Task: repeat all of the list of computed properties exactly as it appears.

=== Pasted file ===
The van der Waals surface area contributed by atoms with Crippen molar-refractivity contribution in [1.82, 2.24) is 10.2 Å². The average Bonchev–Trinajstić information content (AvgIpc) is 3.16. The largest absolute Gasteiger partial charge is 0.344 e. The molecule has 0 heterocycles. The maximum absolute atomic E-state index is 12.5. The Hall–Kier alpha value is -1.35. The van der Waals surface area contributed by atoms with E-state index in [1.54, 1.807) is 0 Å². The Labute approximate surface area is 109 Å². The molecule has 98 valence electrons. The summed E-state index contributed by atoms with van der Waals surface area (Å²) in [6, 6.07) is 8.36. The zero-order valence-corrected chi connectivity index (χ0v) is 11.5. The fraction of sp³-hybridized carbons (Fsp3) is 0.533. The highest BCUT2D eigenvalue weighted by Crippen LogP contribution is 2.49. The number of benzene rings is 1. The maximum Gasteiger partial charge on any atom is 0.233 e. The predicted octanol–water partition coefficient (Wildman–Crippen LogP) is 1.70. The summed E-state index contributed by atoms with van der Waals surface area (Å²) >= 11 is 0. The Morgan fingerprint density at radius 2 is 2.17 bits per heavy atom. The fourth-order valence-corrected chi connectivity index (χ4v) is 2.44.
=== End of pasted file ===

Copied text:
The van der Waals surface area contributed by atoms with Crippen molar-refractivity contribution in [1.82, 2.24) is 10.2 Å². The average Bonchev–Trinajstić information content (AvgIpc) is 3.16. The largest absolute Gasteiger partial charge is 0.344 e. The molecule has 0 heterocycles. The maximum absolute atomic E-state index is 12.5. The Hall–Kier alpha value is -1.35. The van der Waals surface area contributed by atoms with E-state index in [1.54, 1.807) is 0 Å². The Labute approximate surface area is 109 Å². The molecule has 98 valence electrons. The summed E-state index contributed by atoms with van der Waals surface area (Å²) in [6, 6.07) is 8.36. The zero-order valence-corrected chi connectivity index (χ0v) is 11.5. The fraction of sp³-hybridized carbons (Fsp3) is 0.533. The highest BCUT2D eigenvalue weighted by Crippen LogP contribution is 2.49. The number of benzene rings is 1. The maximum Gasteiger partial charge on any atom is 0.233 e. The predicted octanol–water partition coefficient (Wildman–Crippen LogP) is 1.70. The summed E-state index contributed by atoms with van der Waals surface area (Å²) >= 11 is 0. The Morgan fingerprint density at radius 2 is 2.17 bits per heavy atom. The fourth-order valence-corrected chi connectivity index (χ4v) is 2.44.